The MMM still dreams of power alone but deep down, the leaders know that they will never achieve that, it is simply a delusion. It might have been possible once but too much water has flowed under the bridge and too many capable and seasoned politicians have left the party for diverse reasons. After the next general elections, it might hold the balance of power and play the role of king-maker, a mantle familiar to the party. The problem with the MMM is similar to that of the Labour Party. The people who gravitate around the leader see him as the catalyst to get them elected. So throughout its history, the same people or those that have joined the party since have never dared to challenge anything their leader says or does in the fear that they will be voted down or will have to leave if they maintained that stance. Hence why so many stalwarts have left and have been lost to politics. Perhaps, it is not down to the leader but to those who are in awe of him, that tend to perpetuate that way of thinking.

Now to the minor parties. Some time ago, one of the prominent figures in the PMSD ( “zoli mamzel”) said that its leader is the Prime minister in waiting and that it will field candidates in all constituencies, then that was pruned down to a more modest expectation of one candidate per constituency. Which of the major party is likely to accept such demands? I feel that whichever coalition it ends up in, it will not be able to obtain more than 10 to 12 potential candidates at best. For a party with a flexible political ideology, it might not prove to be too difficult to get a bridegroom willing to accept its demands as long as they are reasonable.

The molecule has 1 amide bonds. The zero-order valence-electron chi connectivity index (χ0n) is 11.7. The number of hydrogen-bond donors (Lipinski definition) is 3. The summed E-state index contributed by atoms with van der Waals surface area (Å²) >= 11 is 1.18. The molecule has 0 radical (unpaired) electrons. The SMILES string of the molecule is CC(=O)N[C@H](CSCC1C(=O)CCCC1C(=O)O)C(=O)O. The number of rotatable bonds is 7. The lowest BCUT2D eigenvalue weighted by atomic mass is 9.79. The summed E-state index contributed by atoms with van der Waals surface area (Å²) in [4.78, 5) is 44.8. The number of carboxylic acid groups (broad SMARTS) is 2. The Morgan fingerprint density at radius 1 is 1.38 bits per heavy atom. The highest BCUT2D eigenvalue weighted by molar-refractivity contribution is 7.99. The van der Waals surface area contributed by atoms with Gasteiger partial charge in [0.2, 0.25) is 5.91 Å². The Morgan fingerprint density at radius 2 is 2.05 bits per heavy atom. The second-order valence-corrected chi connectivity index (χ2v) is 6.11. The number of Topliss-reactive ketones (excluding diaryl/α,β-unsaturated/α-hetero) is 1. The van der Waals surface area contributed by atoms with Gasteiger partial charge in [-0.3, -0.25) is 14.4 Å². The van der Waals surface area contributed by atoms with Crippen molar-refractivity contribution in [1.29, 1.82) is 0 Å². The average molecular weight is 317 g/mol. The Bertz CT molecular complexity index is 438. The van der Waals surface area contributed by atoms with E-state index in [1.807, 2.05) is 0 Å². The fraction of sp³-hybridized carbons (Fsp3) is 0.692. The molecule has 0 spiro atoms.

As for the Mouvement patriotique, it seems the same reasoning could apply as they are looking for the best deal with any of the major parties to get their leaders elected. The Plateforme militante? The less said the better because it is a party which appears to be rudderless and will fit in with anybody willing to give them something in view of the next general elections. The Reform party will get nowhere unless it is part of an alliance with one of the major parties. One positive point in its favour, its leader resigned as a member of Parliament, did not hang on as an independent or joined another party, like so many others who tend to sway with the wind for their own personal advantage. The different groupings on the left of the political spectrum still remain divided and in consequence have very little chance of making any headway and getting their candidates elected unless they get their act together.

As the date of the general elections gets nearer, I make a plea to all voters. Evidently, it is important that you use your vote judiciously, by that I mean that you will select the candidate and the party that you feel will bring progress and prosperity to the country. My plea to you, is in relation to all the turncoats, those who were elected as members of Parliament at the general elections of 2014 under the banner of a specific political party and have since jumped ship to their own advantage (the “roder bout”). In fact, one of them, in his endeavour to seek the most advantageous stance, has gone full circle to join the original party he once left. Others have behaved equally in a similar shameful way, their own advantage being their top priority. Don’t be fooled if they tell you they have a great sense of duty and responsibility and that is why they have behaved so selflessly. It is a load of baloney. Vote for whoever you feel deserves your vote on past performances. Sanction those politicians who are devoid of any political convictions and likely to do a repeat performance of turncoat if elected.